EDITOR’S NOTE: NJ Cannabis Insider is hosting a one-day conference and networking event on September 15 at the Crowne Plaza Princeton, featuring many of the state’s influencers. Tickets are limited.
Manuel “Manny” Caban is exactly the kind of person New Jersey’s year-and-a-half-old cannabis law is designed to help.
The law aims to give people with previous marijuana convictions a first step in the licensing process to open an outlet.
Not only does Caban have beliefs in his past, but the Camden native was raised and still lives in an impact zone, defined by the state’s Cannabis Regulatory Commission as an economically disadvantaged area, marked by a high unemployment and poverty, and disproportionately affected by the nation’s War on Drugs.
Caban and his business partner, Aaron Streater, are co-owners of Loud House LLC, which aims to be Camden’s first adult recreational cannabis dispensary, located in the heart of the city’s business district.
Loud House received its conditional license from CRC in June and is currently working with the city on municipal approvals, including for their site plan at 112 N. 3rd Street to sell mature weed. Caban, 39, said he likes the intent of the new cannabis law.
“I think it’s great because it gives us another chance to do something that’s not harmful, and it’s good for some people’s pockets,” Caban recently told Loud House. “So now why not let us profit after going through what we’ve been through just to create a market for it? It’s like, ‘Don’t leave us out.’
According to Wesley McWhite 3d, Director of Diversity and Inclusion at CRC, last Friday a third of the 313 conditional licenses granted by CRC as of August 10 are majority-owned by people with qualified criminal histories with offenses related to the marijuana or hashish. board meeting.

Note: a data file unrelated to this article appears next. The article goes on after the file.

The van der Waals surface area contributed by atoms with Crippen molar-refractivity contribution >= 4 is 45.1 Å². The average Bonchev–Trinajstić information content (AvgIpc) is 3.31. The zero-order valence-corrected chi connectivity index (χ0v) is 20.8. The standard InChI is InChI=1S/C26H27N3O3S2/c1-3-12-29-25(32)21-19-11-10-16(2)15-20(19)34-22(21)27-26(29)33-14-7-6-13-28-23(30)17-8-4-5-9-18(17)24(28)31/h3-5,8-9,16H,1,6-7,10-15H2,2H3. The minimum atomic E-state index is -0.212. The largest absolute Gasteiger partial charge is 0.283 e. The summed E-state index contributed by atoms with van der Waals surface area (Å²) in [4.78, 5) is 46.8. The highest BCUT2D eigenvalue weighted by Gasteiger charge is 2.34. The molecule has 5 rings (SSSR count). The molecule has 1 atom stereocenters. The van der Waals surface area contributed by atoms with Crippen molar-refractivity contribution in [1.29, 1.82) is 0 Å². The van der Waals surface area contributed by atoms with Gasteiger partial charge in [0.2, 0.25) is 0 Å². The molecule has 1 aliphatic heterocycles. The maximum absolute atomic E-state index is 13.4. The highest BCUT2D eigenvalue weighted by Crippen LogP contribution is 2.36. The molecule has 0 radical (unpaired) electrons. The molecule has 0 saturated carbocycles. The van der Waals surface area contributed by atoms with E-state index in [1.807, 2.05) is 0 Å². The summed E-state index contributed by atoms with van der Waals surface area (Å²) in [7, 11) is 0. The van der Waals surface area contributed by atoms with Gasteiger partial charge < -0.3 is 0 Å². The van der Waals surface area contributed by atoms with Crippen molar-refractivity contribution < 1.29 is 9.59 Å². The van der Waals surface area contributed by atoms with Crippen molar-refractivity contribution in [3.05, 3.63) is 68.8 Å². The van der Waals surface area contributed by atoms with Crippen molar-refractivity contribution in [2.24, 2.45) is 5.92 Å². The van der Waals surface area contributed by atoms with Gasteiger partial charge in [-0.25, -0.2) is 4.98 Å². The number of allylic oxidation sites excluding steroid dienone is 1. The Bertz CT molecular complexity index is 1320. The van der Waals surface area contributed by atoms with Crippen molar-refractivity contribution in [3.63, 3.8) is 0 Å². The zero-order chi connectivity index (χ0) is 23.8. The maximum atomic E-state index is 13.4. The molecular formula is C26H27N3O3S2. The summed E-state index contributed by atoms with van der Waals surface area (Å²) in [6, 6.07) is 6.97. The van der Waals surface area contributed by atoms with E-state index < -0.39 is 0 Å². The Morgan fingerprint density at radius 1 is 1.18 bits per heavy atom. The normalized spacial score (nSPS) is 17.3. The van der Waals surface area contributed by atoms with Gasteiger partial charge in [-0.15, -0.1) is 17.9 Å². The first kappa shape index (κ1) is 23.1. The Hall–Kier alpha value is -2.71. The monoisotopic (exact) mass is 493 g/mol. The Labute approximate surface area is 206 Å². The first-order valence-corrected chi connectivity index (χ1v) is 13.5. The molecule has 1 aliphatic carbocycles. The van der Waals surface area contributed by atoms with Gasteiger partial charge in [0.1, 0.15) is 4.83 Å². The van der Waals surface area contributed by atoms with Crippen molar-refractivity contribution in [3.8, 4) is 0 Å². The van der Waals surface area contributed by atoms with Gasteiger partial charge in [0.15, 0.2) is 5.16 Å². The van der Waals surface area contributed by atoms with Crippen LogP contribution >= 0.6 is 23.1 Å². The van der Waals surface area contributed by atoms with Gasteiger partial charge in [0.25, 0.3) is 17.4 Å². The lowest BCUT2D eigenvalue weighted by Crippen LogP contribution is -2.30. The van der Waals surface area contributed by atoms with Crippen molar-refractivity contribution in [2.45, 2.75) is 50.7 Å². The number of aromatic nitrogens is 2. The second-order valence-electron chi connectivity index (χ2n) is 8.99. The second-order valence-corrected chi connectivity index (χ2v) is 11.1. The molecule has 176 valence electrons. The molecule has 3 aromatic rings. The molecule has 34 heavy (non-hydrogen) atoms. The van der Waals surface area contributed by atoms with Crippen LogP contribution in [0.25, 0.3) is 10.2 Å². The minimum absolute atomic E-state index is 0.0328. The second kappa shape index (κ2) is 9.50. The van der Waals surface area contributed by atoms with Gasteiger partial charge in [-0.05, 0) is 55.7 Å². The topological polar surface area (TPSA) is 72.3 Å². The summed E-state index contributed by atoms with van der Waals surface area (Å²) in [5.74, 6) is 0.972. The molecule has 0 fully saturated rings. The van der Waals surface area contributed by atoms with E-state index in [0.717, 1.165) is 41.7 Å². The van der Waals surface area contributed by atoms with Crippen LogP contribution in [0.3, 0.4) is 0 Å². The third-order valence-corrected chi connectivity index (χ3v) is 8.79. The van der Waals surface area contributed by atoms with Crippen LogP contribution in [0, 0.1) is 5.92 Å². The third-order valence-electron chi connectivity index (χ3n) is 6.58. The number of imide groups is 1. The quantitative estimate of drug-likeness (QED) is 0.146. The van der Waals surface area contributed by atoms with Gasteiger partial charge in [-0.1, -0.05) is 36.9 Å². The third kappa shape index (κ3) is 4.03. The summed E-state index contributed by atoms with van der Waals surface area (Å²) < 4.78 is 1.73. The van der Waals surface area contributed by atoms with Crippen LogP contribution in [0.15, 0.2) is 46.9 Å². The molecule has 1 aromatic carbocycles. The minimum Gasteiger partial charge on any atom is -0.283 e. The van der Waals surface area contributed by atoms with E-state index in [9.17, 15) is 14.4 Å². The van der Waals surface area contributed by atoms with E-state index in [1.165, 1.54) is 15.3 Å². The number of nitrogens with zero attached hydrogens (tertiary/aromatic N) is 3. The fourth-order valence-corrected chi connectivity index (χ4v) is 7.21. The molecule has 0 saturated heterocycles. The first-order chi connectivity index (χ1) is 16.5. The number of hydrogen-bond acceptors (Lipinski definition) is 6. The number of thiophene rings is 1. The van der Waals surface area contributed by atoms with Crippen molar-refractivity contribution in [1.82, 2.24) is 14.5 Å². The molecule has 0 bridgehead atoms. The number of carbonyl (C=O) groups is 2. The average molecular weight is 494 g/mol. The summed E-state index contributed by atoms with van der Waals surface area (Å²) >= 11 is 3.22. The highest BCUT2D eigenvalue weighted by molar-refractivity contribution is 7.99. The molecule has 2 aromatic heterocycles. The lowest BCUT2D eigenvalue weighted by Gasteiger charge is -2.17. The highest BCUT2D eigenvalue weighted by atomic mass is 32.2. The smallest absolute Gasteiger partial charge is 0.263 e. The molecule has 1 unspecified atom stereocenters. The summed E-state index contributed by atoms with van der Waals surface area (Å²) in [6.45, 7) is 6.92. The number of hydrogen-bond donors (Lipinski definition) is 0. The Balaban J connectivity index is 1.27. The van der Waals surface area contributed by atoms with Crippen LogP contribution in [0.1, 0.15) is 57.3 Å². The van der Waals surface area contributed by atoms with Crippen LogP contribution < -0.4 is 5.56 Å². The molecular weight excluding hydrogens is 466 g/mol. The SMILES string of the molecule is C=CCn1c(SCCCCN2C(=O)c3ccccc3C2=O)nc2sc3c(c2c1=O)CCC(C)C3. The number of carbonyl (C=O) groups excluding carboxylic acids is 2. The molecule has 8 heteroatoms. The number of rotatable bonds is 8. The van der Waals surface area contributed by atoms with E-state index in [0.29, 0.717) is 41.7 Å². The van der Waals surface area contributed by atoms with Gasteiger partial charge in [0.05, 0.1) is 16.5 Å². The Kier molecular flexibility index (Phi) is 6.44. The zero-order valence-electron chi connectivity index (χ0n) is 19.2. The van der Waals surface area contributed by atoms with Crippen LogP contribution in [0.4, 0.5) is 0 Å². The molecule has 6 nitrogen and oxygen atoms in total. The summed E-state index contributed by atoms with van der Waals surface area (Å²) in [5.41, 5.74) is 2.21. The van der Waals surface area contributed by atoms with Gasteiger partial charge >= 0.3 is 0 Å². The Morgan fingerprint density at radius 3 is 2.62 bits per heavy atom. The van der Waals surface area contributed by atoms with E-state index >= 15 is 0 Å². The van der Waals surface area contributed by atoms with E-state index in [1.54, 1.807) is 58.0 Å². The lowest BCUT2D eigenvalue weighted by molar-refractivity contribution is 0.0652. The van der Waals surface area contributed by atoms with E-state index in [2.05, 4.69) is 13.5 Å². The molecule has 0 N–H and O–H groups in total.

Born and raised in Camden, Caban said he wanted to give back to the community to legitimize the illicit weed trade he was once part of.
At 23, Caban went to jail at the Garden State Youth Correctional Facility in Yardville for a year for a pair of marijuana selling offenses.
After his release from prison, Caban underwent nearly two years of a state-run Intense Surveillance Program (ISP) to reintegrate into society. Caban returned to Camden to live with an uncle. He had a nightly curfew, wrote in a newspaper, paid his fines, earned his high school diploma and driver’s license, and did 16 hours of community service each month.
Caban said he discovered his passion for cooking in 2015 after FAI ended. He now owns a catering business.
Loud House is now trying to convince the municipal authorities of its potential. Camden City Council chairman Angel Fuentes said the town welcomes adult cannabis stores.
Fuentes said 80% of Camden residents voted in favor of the November 2020 ballot question to legalize recreational marijuana for ages 21 and older in New Jersey.
Camden passed an ordinance last year allowing up to 20 cannabis licenses, half of which are restricted to residents and businesses in the city.
“I always believe in second chances,” Fuentes told NJ Advance Media of contestants with previous marijuana convictions. “The cannabis industry will bring new businesses to Camden.”
Loud House hosted a free radiation clinic a week and a half ago with pro bono attorney Michael Hoffman as an example of how it was giving back to the community even before opening as an adult weed store. Caban hopes community outreach will help their candidacy to the city and show their commitment.